Gas station without pumps

2015 July 9

Negative resistance in nFETs

Filed under: Circuits course — gasstationwithoutpumps @ 12:33
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I’ve been puzzling over the source of the negative dynamic resistance in the PSMN022-30PL nFETs that I reported on in Testing nFET with function generator, which looks a lot like what I saw with the NTD5867NL nFETs in  More mess in the FET modeling lab, but did not see with the AOI518 nFETs in Diode-connected nFET characteristics.

I replottted the I-vs-V curves for the diode-connected PSMN022-30PL as an R-vs-V curve, to get a better feel for the magnitude of the resistances.

The absolute resistances are still large in the range I'm examining—much larger than the on-resistance of 20mΩ–100mΩ shown on the data sheet.

The absolute resistances are still large in the range I’m examining—much larger than the on-resistance of 20mΩ–100mΩ shown on the data sheet.

Looking at the PSMN022-30PL data sheet in more detail, I can see that the nFET was not intended to be used at Vds=1.8V.  When the nFET is on, with the 20mΩ to 30mΩ on-resistance, the maximum current of 30A would limit Vds to about 0.9V, and the power limitation of 41W would limit Vds to about 1.1V.  We’re nowhere near the current or power limits, of course, but power nFETs are not usually kept in the range where they are just beginning to turn on.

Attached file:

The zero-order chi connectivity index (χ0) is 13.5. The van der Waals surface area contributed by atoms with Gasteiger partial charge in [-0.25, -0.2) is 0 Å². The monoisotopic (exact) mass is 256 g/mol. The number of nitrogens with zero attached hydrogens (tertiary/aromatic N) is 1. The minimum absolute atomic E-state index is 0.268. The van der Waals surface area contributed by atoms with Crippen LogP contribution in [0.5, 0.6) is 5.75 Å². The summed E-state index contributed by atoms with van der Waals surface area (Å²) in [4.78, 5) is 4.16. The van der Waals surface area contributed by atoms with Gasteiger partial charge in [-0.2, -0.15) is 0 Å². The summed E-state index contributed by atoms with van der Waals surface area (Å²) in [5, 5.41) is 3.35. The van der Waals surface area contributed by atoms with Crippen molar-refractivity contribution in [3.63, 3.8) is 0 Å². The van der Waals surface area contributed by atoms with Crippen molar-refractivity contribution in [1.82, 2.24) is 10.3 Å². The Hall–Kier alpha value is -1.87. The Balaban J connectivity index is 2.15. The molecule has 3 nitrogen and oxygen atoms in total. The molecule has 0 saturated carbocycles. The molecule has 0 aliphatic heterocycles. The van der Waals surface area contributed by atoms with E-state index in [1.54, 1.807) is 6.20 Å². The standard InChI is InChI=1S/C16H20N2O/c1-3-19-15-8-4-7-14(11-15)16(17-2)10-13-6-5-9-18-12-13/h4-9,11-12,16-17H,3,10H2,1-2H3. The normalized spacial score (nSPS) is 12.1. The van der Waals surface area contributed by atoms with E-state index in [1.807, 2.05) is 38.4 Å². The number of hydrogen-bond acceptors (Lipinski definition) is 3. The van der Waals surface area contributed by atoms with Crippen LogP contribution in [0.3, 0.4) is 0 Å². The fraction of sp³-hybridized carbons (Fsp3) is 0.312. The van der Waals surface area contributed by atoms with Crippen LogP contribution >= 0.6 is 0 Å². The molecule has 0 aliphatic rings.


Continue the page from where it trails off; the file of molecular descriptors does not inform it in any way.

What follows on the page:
I looked at the parasitic devices that come with a power nFET:

I did not get much help from friends on the EE faculty, who suggested that the parasitic BJT was latching up. But latchup is basically irreversible and occurs at large voltages—I’m barely turning the nFET on and I can trace the negative resistance region back and forth with no problem.

I have a conjecture now, but I don’t have enough information to really confirm it.  I think that the parasitic JFET is controlling the current in this region.  The JFET is in series with the MOSFET, and its resistance increases as Vds increases.  Normally Vds is kept small enough that the JFET resistance is not a problem, but I’m looking at a region where Vds is somewhat larger than normally used, so the JFET may be controlling the total resistance—the depletion regions around the p– body (that form the body diode) may be large enough to almost pinch off the drain connection to the channel.  As current flow through the JFET increases, Vds drops until the depletion regions separate making a clear path between the channel and the drain, and the JFET is no longer the main resistance—the other parasitic resistances dominate and Vds goes up with current again.

This explanation helps me understand why some power FETs exhibit the negative dynamic resistance and some don’t—the parasitic JFETs are very dependent on the geometry of the channel-to-drain connection.  Indeed, trench nFET designs decrease the effect of the parasitic JFET considerably.

I’m still a bit confused, though, as I have to get the voltage up to about 1.8V (and current to about 6mA) before the negative-resistance behavior starts.  Where is the state information stored that determines whether the resistance is 50Ω or 27kΩ when Vds is 1.5V? Could it be accumulated charges along the oxide that determine whether the channel (of the MOSFET) is on or not?

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